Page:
The White Sox started 2012 without a “proven” closer. That bothered some people, but Ventura and the White Sox moved forward anyway. It didn’t quite work out the way they wanted it to so Addison Reed, an unproven closer himself, then got a shot. That…worked…out, I guess. Well it wasn’t awful. Meanwhile in Detroit, the Tigers had the proven OCD stylings of Jose Valverde. So proven was he that converted all 49 of his save opportunities the previous year. 2012 wasn’t a repeat of that success. He blew 5 saves, his ERA jumped, and his strikeout rate dropped nearly 7%. He wasn’t awful, just not as good as he had “proven” to be the year previous. And now he’s got no job.
Valverde’s fall from grace was slow, so looking at his 2012 stats as a whole doesn’t tell the complete story, but you can get an idea of his problems by looking at the small sample the 2012 playoffs has to offer. 4 games, 2 HR, 9 total runs, all spread across 3 series. It was so bad that he lost his job as closer mid-playoff run. The Tigers learned something from this. While they’re busy doling out cash to build up a fearsome offense, they can’t really afford to drop $9M on a closer like they did with Valverde last season. What we’ll likely see instead is them giving a youngster a chance.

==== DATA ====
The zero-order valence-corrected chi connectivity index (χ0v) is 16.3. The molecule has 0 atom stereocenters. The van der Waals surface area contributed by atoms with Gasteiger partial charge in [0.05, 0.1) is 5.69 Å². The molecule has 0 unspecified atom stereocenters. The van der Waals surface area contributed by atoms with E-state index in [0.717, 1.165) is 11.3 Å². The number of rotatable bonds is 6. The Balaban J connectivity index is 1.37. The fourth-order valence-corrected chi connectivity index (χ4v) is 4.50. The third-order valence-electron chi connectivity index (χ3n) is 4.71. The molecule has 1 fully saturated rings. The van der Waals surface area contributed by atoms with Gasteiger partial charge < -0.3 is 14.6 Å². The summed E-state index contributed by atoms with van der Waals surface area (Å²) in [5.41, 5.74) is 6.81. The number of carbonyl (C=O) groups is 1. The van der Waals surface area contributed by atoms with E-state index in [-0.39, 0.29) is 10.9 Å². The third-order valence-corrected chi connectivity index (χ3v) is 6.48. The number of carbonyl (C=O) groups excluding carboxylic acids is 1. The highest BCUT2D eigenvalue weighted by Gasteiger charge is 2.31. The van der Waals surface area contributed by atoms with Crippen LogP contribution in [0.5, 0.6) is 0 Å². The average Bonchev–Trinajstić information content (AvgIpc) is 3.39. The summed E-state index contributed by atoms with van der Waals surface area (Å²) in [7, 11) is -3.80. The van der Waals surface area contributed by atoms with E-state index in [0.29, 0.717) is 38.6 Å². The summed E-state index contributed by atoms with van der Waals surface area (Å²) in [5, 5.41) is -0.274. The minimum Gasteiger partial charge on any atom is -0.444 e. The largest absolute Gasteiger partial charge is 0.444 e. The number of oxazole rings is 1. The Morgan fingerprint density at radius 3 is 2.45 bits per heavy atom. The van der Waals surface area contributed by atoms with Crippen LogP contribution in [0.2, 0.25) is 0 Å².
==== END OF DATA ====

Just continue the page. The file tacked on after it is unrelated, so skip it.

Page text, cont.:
Bruce Rondon looks to be the whippersnapper getting the shot, and he’s got heat. Clocked in the triple digits with his fastball, he’ll be missing a lot of bats but his control issues could keep bats on shoulders as well. Baseball-Reference has him listed as 6’2, 190, while a scouting report from Baseball Prospectus’ Jason Parks mentions him at 6’3 260. Who knows when those measurements were initially taken but at 21 guys tend to grow into the body type they’re going to carry into adulthood. He’s a big kid and at that age he’s got time to get bigger still. This could prove an issue for Detroit*, we shall see.
*I know, I know, he’ll fit right in, actually. It’s a big team!
Young managers are the new thing. Managers aren’t all the same but the results produced from skipper to skipper probably isn’t that great so why pay a high-priced manager to call your game? The same thing may apply to closers in the eyes of many executives. Why pay a Jose Valverde close to $10M when you can potentially get similar results from a guy that has a few years before he’ll get into 7 figures? It sort of worked out for the White Sox last season. Let’s see how it works out for the Tigers.